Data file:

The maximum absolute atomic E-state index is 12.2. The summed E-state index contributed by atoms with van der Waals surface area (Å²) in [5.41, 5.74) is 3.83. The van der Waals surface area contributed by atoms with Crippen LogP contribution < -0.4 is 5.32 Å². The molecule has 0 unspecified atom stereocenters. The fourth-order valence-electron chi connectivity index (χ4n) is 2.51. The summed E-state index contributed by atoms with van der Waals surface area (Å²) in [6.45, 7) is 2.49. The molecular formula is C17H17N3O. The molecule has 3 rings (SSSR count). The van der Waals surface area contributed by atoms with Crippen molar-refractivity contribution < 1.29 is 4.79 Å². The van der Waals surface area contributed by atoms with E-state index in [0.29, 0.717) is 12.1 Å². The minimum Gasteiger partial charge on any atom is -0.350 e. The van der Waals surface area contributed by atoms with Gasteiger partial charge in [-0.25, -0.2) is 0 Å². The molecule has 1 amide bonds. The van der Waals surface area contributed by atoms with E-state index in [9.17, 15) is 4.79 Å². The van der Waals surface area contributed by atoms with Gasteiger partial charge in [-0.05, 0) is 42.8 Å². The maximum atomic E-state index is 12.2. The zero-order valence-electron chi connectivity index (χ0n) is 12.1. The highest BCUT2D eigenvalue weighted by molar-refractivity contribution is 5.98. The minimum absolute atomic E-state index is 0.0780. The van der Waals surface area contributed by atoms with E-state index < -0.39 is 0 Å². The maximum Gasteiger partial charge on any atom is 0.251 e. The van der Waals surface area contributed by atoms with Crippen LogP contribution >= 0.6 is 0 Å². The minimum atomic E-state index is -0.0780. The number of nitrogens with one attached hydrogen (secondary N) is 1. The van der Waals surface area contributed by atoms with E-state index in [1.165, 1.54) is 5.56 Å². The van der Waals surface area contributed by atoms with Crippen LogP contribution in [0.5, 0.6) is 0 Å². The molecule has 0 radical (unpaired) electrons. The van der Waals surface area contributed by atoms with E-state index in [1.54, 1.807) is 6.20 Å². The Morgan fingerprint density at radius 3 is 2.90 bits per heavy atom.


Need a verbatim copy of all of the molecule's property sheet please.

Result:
The maximum absolute atomic E-state index is 12.2. The summed E-state index contributed by atoms with van der Waals surface area (Å²) in [5.41, 5.74) is 3.83. The van der Waals surface area contributed by atoms with Crippen LogP contribution < -0.4 is 5.32 Å². The molecule has 0 unspecified atom stereocenters. The fourth-order valence-electron chi connectivity index (χ4n) is 2.51. The summed E-state index contributed by atoms with van der Waals surface area (Å²) in [6.45, 7) is 2.49. The molecular formula is C17H17N3O. The molecule has 3 rings (SSSR count). The van der Waals surface area contributed by atoms with Crippen molar-refractivity contribution < 1.29 is 4.79 Å². The van der Waals surface area contributed by atoms with E-state index in [0.29, 0.717) is 12.1 Å². The minimum Gasteiger partial charge on any atom is -0.350 e. The van der Waals surface area contributed by atoms with Gasteiger partial charge in [-0.25, -0.2) is 0 Å². The molecule has 1 amide bonds. The van der Waals surface area contributed by atoms with E-state index in [9.17, 15) is 4.79 Å². The van der Waals surface area contributed by atoms with Gasteiger partial charge in [-0.05, 0) is 42.8 Å². The maximum atomic E-state index is 12.2. The zero-order valence-electron chi connectivity index (χ0n) is 12.1. The highest BCUT2D eigenvalue weighted by molar-refractivity contribution is 5.98. The minimum absolute atomic E-state index is 0.0780. The van der Waals surface area contributed by atoms with E-state index < -0.39 is 0 Å². The maximum Gasteiger partial charge on any atom is 0.251 e. The van der Waals surface area contributed by atoms with Crippen LogP contribution >= 0.6 is 0 Å². The minimum atomic E-state index is -0.0780. The number of nitrogens with one attached hydrogen (secondary N) is 1. The van der Waals surface area contributed by atoms with E-state index in [1.165, 1.54) is 5.56 Å². The van der Waals surface area contributed by atoms with Crippen LogP contribution in [0.5, 0.6) is 0 Å². The molecule has 0 radical (unpaired) electrons. The van der Waals surface area contributed by atoms with E-state index in [1.54, 1.807) is 6.20 Å². The Morgan fingerprint density at radius 3 is 2.90 bits per heavy atom.